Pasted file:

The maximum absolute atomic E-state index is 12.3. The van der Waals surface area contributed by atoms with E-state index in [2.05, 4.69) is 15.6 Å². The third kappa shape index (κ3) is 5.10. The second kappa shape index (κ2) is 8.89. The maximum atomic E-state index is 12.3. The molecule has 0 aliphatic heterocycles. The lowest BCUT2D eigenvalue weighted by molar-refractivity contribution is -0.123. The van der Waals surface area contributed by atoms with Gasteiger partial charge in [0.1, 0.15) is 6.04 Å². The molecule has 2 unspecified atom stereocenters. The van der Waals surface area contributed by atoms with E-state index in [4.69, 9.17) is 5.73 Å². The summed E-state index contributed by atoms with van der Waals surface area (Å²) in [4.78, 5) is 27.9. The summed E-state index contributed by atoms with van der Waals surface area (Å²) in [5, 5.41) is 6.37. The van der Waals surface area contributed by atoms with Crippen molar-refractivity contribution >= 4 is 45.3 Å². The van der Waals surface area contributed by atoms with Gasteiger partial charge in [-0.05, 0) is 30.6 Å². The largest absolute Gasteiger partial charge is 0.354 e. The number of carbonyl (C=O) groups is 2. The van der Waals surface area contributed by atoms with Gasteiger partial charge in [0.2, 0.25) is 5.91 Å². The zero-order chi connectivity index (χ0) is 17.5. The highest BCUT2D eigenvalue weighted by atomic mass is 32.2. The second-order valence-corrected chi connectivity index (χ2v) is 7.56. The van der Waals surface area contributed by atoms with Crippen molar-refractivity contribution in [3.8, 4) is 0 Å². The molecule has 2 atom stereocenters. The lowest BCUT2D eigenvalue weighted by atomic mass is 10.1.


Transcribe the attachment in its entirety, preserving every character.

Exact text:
The maximum absolute atomic E-state index is 12.3. The van der Waals surface area contributed by atoms with E-state index in [2.05, 4.69) is 15.6 Å². The third kappa shape index (κ3) is 5.10. The second kappa shape index (κ2) is 8.89. The maximum atomic E-state index is 12.3. The molecule has 0 aliphatic heterocycles. The lowest BCUT2D eigenvalue weighted by molar-refractivity contribution is -0.123. The van der Waals surface area contributed by atoms with Gasteiger partial charge in [0.1, 0.15) is 6.04 Å². The molecule has 2 unspecified atom stereocenters. The van der Waals surface area contributed by atoms with E-state index in [4.69, 9.17) is 5.73 Å². The summed E-state index contributed by atoms with van der Waals surface area (Å²) in [4.78, 5) is 27.9. The summed E-state index contributed by atoms with van der Waals surface area (Å²) in [5, 5.41) is 6.37. The van der Waals surface area contributed by atoms with Crippen molar-refractivity contribution >= 4 is 45.3 Å². The van der Waals surface area contributed by atoms with Gasteiger partial charge in [-0.05, 0) is 30.6 Å². The largest absolute Gasteiger partial charge is 0.354 e. The number of carbonyl (C=O) groups is 2. The van der Waals surface area contributed by atoms with Gasteiger partial charge in [0.2, 0.25) is 5.91 Å². The zero-order chi connectivity index (χ0) is 17.5. The highest BCUT2D eigenvalue weighted by atomic mass is 32.2. The second-order valence-corrected chi connectivity index (χ2v) is 7.56. The van der Waals surface area contributed by atoms with Crippen molar-refractivity contribution in [3.8, 4) is 0 Å². The molecule has 2 atom stereocenters. The lowest BCUT2D eigenvalue weighted by atomic mass is 10.1.